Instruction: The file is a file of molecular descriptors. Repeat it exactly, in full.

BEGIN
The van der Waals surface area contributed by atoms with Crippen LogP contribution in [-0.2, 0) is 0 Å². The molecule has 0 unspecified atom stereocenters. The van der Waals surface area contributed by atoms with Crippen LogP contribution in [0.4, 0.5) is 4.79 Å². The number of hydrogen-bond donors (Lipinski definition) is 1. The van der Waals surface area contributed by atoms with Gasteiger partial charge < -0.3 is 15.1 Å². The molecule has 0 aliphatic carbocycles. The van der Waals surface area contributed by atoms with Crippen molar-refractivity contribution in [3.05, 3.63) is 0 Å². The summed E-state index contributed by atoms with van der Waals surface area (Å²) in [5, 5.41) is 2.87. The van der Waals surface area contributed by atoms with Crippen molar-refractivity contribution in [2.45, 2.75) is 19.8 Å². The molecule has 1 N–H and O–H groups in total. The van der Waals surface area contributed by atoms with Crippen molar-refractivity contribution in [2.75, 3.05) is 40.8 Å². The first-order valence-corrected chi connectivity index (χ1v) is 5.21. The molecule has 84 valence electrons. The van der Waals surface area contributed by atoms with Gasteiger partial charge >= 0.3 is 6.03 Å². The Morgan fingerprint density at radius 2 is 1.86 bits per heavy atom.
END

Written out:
The van der Waals surface area contributed by atoms with Crippen LogP contribution in [-0.2, 0) is 0 Å². The molecule has 0 unspecified atom stereocenters. The van der Waals surface area contributed by atoms with Crippen LogP contribution in [0.4, 0.5) is 4.79 Å². The number of hydrogen-bond donors (Lipinski definition) is 1. The van der Waals surface area contributed by atoms with Gasteiger partial charge < -0.3 is 15.1 Å². The molecule has 0 aliphatic carbocycles. The van der Waals surface area contributed by atoms with Crippen molar-refractivity contribution in [3.05, 3.63) is 0 Å². The summed E-state index contributed by atoms with van der Waals surface area (Å²) in [5, 5.41) is 2.87. The van der Waals surface area contributed by atoms with Crippen molar-refractivity contribution in [2.45, 2.75) is 19.8 Å². The molecule has 1 N–H and O–H groups in total. The van der Waals surface area contributed by atoms with Crippen molar-refractivity contribution in [2.75, 3.05) is 40.8 Å². The first-order valence-corrected chi connectivity index (χ1v) is 5.21. The molecule has 84 valence electrons. The van der Waals surface area contributed by atoms with Gasteiger partial charge >= 0.3 is 6.03 Å². The Morgan fingerprint density at radius 2 is 1.86 bits per heavy atom.